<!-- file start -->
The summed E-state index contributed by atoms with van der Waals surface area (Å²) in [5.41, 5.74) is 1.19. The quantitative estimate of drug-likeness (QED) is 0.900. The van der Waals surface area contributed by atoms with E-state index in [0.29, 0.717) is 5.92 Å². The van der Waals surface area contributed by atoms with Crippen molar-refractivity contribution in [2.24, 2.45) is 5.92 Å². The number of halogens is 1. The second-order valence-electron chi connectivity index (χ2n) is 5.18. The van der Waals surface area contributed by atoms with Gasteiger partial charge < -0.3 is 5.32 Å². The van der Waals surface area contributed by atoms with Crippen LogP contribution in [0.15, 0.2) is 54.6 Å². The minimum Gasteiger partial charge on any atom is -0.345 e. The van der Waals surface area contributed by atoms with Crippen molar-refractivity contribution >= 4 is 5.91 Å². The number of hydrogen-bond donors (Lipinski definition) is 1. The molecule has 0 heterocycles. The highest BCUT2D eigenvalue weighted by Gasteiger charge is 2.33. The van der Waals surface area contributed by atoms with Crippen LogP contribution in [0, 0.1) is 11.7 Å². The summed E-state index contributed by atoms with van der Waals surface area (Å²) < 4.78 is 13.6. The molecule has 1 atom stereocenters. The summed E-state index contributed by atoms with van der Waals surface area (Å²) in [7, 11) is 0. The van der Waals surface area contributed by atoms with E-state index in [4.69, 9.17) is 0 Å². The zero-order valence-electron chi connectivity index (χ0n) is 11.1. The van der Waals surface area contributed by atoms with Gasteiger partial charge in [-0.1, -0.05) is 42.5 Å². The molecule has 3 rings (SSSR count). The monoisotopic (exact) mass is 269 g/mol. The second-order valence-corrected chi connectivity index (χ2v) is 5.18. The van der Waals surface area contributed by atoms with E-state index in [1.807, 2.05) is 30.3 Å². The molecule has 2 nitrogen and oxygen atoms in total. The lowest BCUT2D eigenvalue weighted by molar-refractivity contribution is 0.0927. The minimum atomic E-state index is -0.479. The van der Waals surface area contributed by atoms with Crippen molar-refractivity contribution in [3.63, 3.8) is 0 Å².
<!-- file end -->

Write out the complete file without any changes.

The summed E-state index contributed by atoms with van der Waals surface area (Å²) in [5.41, 5.74) is 1.19. The quantitative estimate of drug-likeness (QED) is 0.900. The van der Waals surface area contributed by atoms with E-state index in [0.29, 0.717) is 5.92 Å². The van der Waals surface area contributed by atoms with Crippen molar-refractivity contribution in [2.24, 2.45) is 5.92 Å². The number of halogens is 1. The second-order valence-electron chi connectivity index (χ2n) is 5.18. The van der Waals surface area contributed by atoms with Gasteiger partial charge < -0.3 is 5.32 Å². The van der Waals surface area contributed by atoms with Crippen LogP contribution in [0.15, 0.2) is 54.6 Å². The minimum Gasteiger partial charge on any atom is -0.345 e. The van der Waals surface area contributed by atoms with Crippen molar-refractivity contribution >= 4 is 5.91 Å². The number of hydrogen-bond donors (Lipinski definition) is 1. The molecule has 0 heterocycles. The highest BCUT2D eigenvalue weighted by Gasteiger charge is 2.33. The van der Waals surface area contributed by atoms with Crippen LogP contribution in [0, 0.1) is 11.7 Å². The summed E-state index contributed by atoms with van der Waals surface area (Å²) < 4.78 is 13.6. The molecule has 1 atom stereocenters. The summed E-state index contributed by atoms with van der Waals surface area (Å²) in [7, 11) is 0. The van der Waals surface area contributed by atoms with E-state index in [4.69, 9.17) is 0 Å². The zero-order valence-electron chi connectivity index (χ0n) is 11.1. The van der Waals surface area contributed by atoms with Gasteiger partial charge in [-0.1, -0.05) is 42.5 Å². The molecule has 3 rings (SSSR count). The monoisotopic (exact) mass is 269 g/mol. The second-order valence-corrected chi connectivity index (χ2v) is 5.18. The van der Waals surface area contributed by atoms with E-state index in [1.807, 2.05) is 30.3 Å². The molecule has 2 nitrogen and oxygen atoms in total. The lowest BCUT2D eigenvalue weighted by molar-refractivity contribution is 0.0927. The minimum atomic E-state index is -0.479. The van der Waals surface area contributed by atoms with Crippen molar-refractivity contribution in [3.63, 3.8) is 0 Å².